This account reflects how much money an owner has in a business when all liabilities are subtracted.
9. Retained earnings
This account keeps a record of all profits that an owner has reinvested in the business. This is a cumulative account, which means that it reflects all the retained earnings of a company since its inception, which is important information for prospective investors.
To run a successful business, you need to keep track of what you sell, as this directly influences how profitable a company is. It is important to enter all sales into the system so that you have a clear view of the profits you are making and so that the products also go off the inventory.
11. Payroll expenses
This account records the salaries and wages that you pay your staff as well as the costs of related payroll taxes, such as your matching contributions towards Medicare and Social Security. It is essential to keep this account accurate and up-to-date for tax and government reporting purposes.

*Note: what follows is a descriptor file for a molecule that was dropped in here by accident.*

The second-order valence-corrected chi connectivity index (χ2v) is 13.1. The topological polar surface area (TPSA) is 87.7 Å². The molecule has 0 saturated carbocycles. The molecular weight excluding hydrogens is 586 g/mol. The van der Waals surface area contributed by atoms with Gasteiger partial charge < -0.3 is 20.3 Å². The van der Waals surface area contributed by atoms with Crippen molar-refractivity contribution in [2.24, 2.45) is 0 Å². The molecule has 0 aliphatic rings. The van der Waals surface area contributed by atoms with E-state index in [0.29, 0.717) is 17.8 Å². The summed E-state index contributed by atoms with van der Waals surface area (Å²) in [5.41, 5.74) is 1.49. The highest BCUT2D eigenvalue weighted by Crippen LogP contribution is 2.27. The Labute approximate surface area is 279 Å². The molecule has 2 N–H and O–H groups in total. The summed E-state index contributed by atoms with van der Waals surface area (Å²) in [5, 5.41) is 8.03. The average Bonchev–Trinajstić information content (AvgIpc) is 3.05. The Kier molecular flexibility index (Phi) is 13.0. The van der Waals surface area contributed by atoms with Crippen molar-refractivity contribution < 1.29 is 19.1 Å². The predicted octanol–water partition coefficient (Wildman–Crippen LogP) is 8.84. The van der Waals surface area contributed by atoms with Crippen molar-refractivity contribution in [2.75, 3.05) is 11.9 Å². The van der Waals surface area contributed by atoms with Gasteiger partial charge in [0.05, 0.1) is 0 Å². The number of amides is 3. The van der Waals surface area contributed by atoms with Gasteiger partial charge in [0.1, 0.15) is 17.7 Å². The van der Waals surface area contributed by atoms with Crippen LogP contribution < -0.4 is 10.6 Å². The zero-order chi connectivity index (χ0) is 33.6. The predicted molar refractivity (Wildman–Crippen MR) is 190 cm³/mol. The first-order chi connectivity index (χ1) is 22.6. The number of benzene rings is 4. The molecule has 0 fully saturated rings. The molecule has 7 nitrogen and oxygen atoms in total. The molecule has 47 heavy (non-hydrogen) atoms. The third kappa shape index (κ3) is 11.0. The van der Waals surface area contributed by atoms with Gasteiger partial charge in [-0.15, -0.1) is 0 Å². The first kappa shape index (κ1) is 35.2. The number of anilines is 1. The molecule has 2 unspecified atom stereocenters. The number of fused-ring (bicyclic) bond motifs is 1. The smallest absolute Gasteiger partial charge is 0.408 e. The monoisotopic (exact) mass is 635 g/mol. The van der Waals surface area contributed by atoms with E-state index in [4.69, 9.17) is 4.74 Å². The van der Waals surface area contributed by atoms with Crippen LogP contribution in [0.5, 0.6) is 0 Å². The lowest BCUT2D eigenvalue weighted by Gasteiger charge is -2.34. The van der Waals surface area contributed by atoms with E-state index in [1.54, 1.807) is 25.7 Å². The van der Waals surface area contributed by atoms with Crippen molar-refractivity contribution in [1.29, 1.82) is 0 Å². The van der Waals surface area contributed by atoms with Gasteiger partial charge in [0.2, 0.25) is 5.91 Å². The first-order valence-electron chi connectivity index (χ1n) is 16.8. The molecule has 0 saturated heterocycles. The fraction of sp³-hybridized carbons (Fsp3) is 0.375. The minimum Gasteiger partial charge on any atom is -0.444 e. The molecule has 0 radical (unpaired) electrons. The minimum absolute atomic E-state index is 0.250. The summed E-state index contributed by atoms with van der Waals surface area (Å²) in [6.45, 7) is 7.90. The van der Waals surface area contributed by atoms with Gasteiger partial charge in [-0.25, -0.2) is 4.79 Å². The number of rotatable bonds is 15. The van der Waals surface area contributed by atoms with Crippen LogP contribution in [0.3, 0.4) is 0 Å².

12. Balance sheet
If you want an overall view of the financial health of your company, consult the balance sheet. This is a financial statement that shows the company's assets, liabilities and the shareholders' equity and provides details regarding the balance of income and expenditure over a certain period.
13. Income statement
This is another important financial statement that will give you a clear indication of your company's financial health. The income statement is also referred to as the profit and loss statement, as it focuses on the company's revenues and expenses during a given period.
14. Cash flow statement
The cash flow statement is also a very important financial statement, as it reflects a company's operating, investing and financing cash flow, which is a reflection of a company's liquidity and overall financial performance.